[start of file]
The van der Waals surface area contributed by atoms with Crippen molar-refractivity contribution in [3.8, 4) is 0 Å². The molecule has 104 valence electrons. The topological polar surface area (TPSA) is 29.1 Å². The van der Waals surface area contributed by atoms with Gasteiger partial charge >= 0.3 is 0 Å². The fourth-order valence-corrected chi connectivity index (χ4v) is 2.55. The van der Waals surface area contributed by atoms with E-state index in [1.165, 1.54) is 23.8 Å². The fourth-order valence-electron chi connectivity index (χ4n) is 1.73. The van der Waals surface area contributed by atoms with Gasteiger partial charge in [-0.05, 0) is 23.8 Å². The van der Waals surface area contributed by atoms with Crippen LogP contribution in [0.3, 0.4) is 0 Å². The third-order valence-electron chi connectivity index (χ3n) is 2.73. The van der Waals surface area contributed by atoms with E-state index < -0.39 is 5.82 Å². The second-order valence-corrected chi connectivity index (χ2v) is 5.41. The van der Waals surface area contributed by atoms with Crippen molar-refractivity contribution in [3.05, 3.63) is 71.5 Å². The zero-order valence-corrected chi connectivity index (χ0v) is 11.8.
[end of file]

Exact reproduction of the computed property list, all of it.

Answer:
The van der Waals surface area contributed by atoms with Crippen molar-refractivity contribution in [3.8, 4) is 0 Å². The molecule has 104 valence electrons. The topological polar surface area (TPSA) is 29.1 Å². The van der Waals surface area contributed by atoms with Gasteiger partial charge >= 0.3 is 0 Å². The fourth-order valence-corrected chi connectivity index (χ4v) is 2.55. The van der Waals surface area contributed by atoms with E-state index in [1.165, 1.54) is 23.8 Å². The fourth-order valence-electron chi connectivity index (χ4n) is 1.73. The van der Waals surface area contributed by atoms with Gasteiger partial charge in [-0.05, 0) is 23.8 Å². The van der Waals surface area contributed by atoms with Crippen LogP contribution in [0.3, 0.4) is 0 Å². The third-order valence-electron chi connectivity index (χ3n) is 2.73. The van der Waals surface area contributed by atoms with E-state index < -0.39 is 5.82 Å². The second-order valence-corrected chi connectivity index (χ2v) is 5.41. The van der Waals surface area contributed by atoms with Crippen molar-refractivity contribution in [3.05, 3.63) is 71.5 Å². The zero-order valence-corrected chi connectivity index (χ0v) is 11.8.